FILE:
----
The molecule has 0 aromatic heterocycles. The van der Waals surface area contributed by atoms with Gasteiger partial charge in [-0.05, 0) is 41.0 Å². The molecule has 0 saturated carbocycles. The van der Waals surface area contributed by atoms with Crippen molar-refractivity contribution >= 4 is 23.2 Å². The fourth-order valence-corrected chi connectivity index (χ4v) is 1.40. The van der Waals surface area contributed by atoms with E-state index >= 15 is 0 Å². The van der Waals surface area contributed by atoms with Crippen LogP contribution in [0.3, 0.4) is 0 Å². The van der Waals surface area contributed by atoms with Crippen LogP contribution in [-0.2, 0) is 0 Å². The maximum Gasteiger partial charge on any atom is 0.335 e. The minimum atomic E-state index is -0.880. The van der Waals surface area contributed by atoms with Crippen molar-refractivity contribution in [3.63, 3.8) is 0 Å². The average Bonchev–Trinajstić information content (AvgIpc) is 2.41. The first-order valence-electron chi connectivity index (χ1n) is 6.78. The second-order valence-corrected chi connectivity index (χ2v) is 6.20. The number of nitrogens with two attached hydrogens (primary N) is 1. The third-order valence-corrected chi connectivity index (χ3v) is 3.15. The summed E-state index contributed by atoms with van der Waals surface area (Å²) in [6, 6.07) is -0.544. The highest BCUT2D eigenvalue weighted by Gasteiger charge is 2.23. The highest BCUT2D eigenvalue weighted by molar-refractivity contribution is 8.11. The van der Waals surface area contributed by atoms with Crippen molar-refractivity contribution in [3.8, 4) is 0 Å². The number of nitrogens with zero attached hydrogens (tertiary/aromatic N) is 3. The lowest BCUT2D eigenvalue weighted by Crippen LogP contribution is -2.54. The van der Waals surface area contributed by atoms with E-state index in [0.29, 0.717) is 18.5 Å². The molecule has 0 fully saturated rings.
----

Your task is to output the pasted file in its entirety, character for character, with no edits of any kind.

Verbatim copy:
The molecule has 0 aromatic heterocycles. The van der Waals surface area contributed by atoms with Gasteiger partial charge in [-0.05, 0) is 41.0 Å². The molecule has 0 saturated carbocycles. The van der Waals surface area contributed by atoms with Crippen molar-refractivity contribution >= 4 is 23.2 Å². The fourth-order valence-corrected chi connectivity index (χ4v) is 1.40. The van der Waals surface area contributed by atoms with E-state index >= 15 is 0 Å². The van der Waals surface area contributed by atoms with Crippen LogP contribution in [0.3, 0.4) is 0 Å². The van der Waals surface area contributed by atoms with Crippen LogP contribution in [-0.2, 0) is 0 Å². The maximum Gasteiger partial charge on any atom is 0.335 e. The minimum atomic E-state index is -0.880. The van der Waals surface area contributed by atoms with Crippen molar-refractivity contribution in [3.63, 3.8) is 0 Å². The average Bonchev–Trinajstić information content (AvgIpc) is 2.41. The first-order valence-electron chi connectivity index (χ1n) is 6.78. The second-order valence-corrected chi connectivity index (χ2v) is 6.20. The number of nitrogens with two attached hydrogens (primary N) is 1. The third-order valence-corrected chi connectivity index (χ3v) is 3.15. The summed E-state index contributed by atoms with van der Waals surface area (Å²) in [6, 6.07) is -0.544. The highest BCUT2D eigenvalue weighted by Gasteiger charge is 2.23. The highest BCUT2D eigenvalue weighted by molar-refractivity contribution is 8.11. The van der Waals surface area contributed by atoms with Crippen molar-refractivity contribution in [3.8, 4) is 0 Å². The number of nitrogens with zero attached hydrogens (tertiary/aromatic N) is 3. The lowest BCUT2D eigenvalue weighted by Crippen LogP contribution is -2.54. The van der Waals surface area contributed by atoms with E-state index in [0.29, 0.717) is 18.5 Å². The molecule has 0 fully saturated rings.